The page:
I should have woken, on my birthday, to a view of a Scottish loch and autumnal hillsides… perhaps even a glimpse of late-blooming heather…and a humungous Scottish breakfast. Instead, I woke to the knowledge that I could not eat all afternoon until the CT scan was done and there would be a long wait for answers ahead. Still, I was not alone and it was a glorious day.
Two days before, we had not only been allowed, but invited into a church. We had visited a stone circle for the first time in many months… even shared a cider outside a pub. It almost felt as if normality were beginning, slowly, to return. We took that as a good sign.
“Let’s go to ORC,” said my companion. ‘Our rainbow chapel’, where so many of our adventures have taken flight, is a very special place, both to us and in its own right. A tiny church, tucked away behind an avenue of old yew trees, it stands upon layer after layer of history, from the farthest and most ancient to the more modern. There is a ‘feel’ to the place that has touched everyone we have taken there but, if the visitors book is to be believed, very few people call in for a visit, in spite of the windows and medieval wall paintings.
I am not religious in the traditional sense, nor do I belong to any specific Church, but there are places where, in all simplicity and with centuries of veneration and prayer infusing the very walls, you feel close to the Divine. There is a peace in such places that heals on levels far deeper than the physical. It should not be so, for, if you believe in a god at all, you know them to be everywhere… but there are places where Divinity seems to bend close.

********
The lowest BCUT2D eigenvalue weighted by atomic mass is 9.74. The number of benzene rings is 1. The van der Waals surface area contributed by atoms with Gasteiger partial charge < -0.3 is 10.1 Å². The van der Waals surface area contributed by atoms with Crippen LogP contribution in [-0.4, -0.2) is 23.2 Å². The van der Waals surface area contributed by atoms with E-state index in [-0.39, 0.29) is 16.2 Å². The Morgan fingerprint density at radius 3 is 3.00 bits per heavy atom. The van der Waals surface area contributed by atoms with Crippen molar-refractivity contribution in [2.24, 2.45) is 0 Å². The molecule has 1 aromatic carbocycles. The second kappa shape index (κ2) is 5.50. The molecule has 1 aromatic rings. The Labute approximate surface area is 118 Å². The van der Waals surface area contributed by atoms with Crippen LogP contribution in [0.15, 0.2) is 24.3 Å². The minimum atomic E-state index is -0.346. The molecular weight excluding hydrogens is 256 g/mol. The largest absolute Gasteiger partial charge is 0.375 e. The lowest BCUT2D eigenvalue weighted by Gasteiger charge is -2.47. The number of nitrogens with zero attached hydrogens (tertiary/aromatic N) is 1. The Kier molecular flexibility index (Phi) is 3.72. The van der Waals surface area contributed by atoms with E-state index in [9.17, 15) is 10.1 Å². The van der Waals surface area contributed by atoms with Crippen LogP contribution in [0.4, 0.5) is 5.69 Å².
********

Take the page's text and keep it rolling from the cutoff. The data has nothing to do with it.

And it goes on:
Our Rainbow Chapel is definitely one of these.
But, in spite of a picture outside the church of the Good Shepherd welcoming lost sheep, the door was firmly locked. It was a bit of a blow… and I was already feeling a tad on the fragile side of emotional that day. We have never before found the doors to this little church locked, no matter when we have visited, and it has always been a place of profound peace, healing and spiritual strength. The notice, not updated since the late June, stated that the church will remain closed to protect its team of cleaners, in spite of the re-opening of other churches for private prayer. There were no alternative chapels listed in the area that might be open, no acknowledgement that this tiny church has a special place in the hearts of many. Just old, bald facts and, for me on that day, an unmitigated sense of loss.
“…Thou art Everywhere, but I worship thee here:
Thou art without form, but I worship thee in these forms;
Thou needest no praise, yet I offer thee these prayers and salutations…”
On a day when the comfort of old familiar forms were what was needed, the Door was locked and there was, it seemed, no-one home. I found this incredibly sad and wondered how many, in the confusion of Covid, the losses and griefs of so many months of stolen normality, had sought the solace of these simple walls only to find the doors closed against them.
We sat instead in the churchyard, perched on a rickety bench in the sun, remembering that the last time we had sat thus, the snowdrops had been in bloom. I hope they will not bloom again before the little church can open her heart once more to those who come seeking.